Tom Kidera, a partner in Orrick's New York office, is a member the firm's Complex Litigation and Dispute Resolution group. He represents auditing firms, financial institutions, and energy and infrastructure companies in complex commercial litigation, internal investigations, and regulatory enforcement actions.
Tom has represented clients in federal appeals court, federal district court, and numerous state courts throughout the United States at every stage of litigation from preliminary investigation through trial and appeals.
He has substantial experience in RMBS-related matters representing issuers and mortgage loan servicers in an array of litigations from securities fraud and loan repurchase disputes to ERISA and consumer class actions, also consulting and advising on the interpretation of securitization documents and servicer events of default. In addition, Tom has significant internal investigation experience, representing the Big Four (member firms and individual auditors) in several regulatory investigations and proceedings initiated by the SEC and the PCAOB.
Tom is also a member of the Orrick team representing Hemlock Semiconductor (a leading producer of solar-grade polycrystalline silicon) in commercial proceedings throughout the U.S. and around the globe, and previously represented PriceWaterhouseCoopers LLP in a high-profile jury trial in New York State court.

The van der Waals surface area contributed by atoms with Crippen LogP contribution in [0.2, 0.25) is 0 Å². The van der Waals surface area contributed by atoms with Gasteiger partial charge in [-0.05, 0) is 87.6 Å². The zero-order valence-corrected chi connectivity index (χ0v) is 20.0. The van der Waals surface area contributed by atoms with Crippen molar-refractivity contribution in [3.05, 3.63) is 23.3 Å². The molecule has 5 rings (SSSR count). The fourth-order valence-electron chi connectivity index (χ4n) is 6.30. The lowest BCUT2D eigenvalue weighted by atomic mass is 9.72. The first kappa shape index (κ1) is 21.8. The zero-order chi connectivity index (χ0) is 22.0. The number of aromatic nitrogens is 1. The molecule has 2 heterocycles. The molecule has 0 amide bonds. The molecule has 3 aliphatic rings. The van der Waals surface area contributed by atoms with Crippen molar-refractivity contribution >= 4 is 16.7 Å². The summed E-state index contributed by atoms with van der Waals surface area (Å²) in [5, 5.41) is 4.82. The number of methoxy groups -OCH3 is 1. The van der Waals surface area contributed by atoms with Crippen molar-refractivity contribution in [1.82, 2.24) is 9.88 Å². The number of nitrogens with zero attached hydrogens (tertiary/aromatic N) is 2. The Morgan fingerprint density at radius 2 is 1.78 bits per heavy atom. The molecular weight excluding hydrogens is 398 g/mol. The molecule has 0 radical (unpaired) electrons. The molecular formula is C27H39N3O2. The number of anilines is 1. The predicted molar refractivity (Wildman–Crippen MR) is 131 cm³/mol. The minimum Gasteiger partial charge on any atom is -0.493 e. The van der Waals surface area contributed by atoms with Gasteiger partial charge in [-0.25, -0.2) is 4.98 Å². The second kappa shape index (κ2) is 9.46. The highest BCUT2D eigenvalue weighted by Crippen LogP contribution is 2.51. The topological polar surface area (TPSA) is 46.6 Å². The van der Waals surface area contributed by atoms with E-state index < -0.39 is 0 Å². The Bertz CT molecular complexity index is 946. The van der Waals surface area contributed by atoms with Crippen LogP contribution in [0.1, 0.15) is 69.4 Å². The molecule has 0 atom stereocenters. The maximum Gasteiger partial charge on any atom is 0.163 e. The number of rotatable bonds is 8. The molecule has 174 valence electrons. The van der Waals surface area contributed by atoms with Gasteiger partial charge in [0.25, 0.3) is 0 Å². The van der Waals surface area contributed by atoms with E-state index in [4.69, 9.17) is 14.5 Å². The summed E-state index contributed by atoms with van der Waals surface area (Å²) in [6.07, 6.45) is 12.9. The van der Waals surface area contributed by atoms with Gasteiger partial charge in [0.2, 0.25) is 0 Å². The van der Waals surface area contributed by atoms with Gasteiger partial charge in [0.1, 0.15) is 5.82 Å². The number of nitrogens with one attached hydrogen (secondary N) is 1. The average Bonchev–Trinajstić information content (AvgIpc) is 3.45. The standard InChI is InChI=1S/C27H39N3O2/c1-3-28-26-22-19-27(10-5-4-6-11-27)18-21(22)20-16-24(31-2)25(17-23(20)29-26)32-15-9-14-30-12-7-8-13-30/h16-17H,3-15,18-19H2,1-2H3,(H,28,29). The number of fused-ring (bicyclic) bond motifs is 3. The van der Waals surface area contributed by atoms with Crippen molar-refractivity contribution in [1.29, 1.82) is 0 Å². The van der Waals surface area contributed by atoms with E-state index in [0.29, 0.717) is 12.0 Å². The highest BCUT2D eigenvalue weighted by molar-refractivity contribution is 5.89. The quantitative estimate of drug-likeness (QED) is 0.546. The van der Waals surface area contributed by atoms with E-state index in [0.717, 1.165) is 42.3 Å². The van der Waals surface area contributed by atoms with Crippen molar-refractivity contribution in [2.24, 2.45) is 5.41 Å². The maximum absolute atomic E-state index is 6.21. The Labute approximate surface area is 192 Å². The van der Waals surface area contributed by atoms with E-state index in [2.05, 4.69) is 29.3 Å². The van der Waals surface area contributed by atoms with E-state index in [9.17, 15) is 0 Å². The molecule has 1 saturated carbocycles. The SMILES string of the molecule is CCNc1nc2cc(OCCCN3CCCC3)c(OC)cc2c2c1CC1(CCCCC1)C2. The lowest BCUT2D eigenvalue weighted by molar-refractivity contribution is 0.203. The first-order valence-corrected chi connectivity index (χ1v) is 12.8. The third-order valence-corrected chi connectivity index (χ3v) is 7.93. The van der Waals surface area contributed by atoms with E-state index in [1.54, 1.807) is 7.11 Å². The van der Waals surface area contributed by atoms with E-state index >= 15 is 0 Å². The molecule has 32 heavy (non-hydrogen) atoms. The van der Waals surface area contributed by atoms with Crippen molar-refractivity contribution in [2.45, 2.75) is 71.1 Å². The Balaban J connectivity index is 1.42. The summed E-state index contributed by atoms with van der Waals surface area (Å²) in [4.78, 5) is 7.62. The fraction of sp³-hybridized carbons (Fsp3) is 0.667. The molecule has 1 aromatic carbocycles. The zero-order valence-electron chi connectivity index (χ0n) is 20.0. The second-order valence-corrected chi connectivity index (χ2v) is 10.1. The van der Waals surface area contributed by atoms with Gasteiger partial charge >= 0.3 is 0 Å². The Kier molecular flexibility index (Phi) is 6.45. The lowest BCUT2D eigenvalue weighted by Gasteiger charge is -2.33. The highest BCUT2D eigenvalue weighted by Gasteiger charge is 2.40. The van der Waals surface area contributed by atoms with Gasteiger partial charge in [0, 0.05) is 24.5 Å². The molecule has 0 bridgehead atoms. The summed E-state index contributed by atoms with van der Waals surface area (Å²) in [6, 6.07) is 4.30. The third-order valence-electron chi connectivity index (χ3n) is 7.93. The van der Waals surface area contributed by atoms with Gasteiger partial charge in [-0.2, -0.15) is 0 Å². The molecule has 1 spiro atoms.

Tom maintains an active pro bono practice representing U.S. veterans seeking discharge
status upgrades and is active in firm recruiting efforts, serving on the hiring and
summer program committees in New York. He was a summer associate in the firm’s New York office in 2009.
A D.C. Circuit panel unanimously ruled that the Public Company Accounting Oversight Board (“PCAOB”) acted unlawfully by denying former Ernst & Young partner Marc Laccetti his right to bring an accounting expert to an investigative interview. The March 23rd decision in Laccetti v. Securities & Exchange Commission potentially throws the validity of many pending PCAOB investigations into question and provides important procedural rights to the subjects of those investigations.
Laccetti was investigated and sanctioned by the PCAOB in connection with Ernst & Young’s audit of Taro Pharmaceutical Industries, Ltd.’s 2004 financial statements. The PCAOB’s rules provide witnesses interviewed by the PCAOB the right to be represented by counsel. However, the PCAOB had interpreted that rule as limited to lawyers only. Accordingly, when Laccetti was interviewed during the PCAOB’s investigation, the PCAOB permitted Lacetti to be accompanied by an in-house Ernst & Young lawyer but refused his request that an Ernst & Young accounting expert also be present. The PCAOB advised Laccetti that he and his counsel could consult with an expert before or after testifying, but that the presence of any technical expert was “not appropriate” at the interview. Following that interview, in a decision subsequently affirmed by the Securities and Exchange Commission (“SEC”), the PCAOB fined Laccetti $85,000 and suspended him from the accounting profession for two years. READ MORE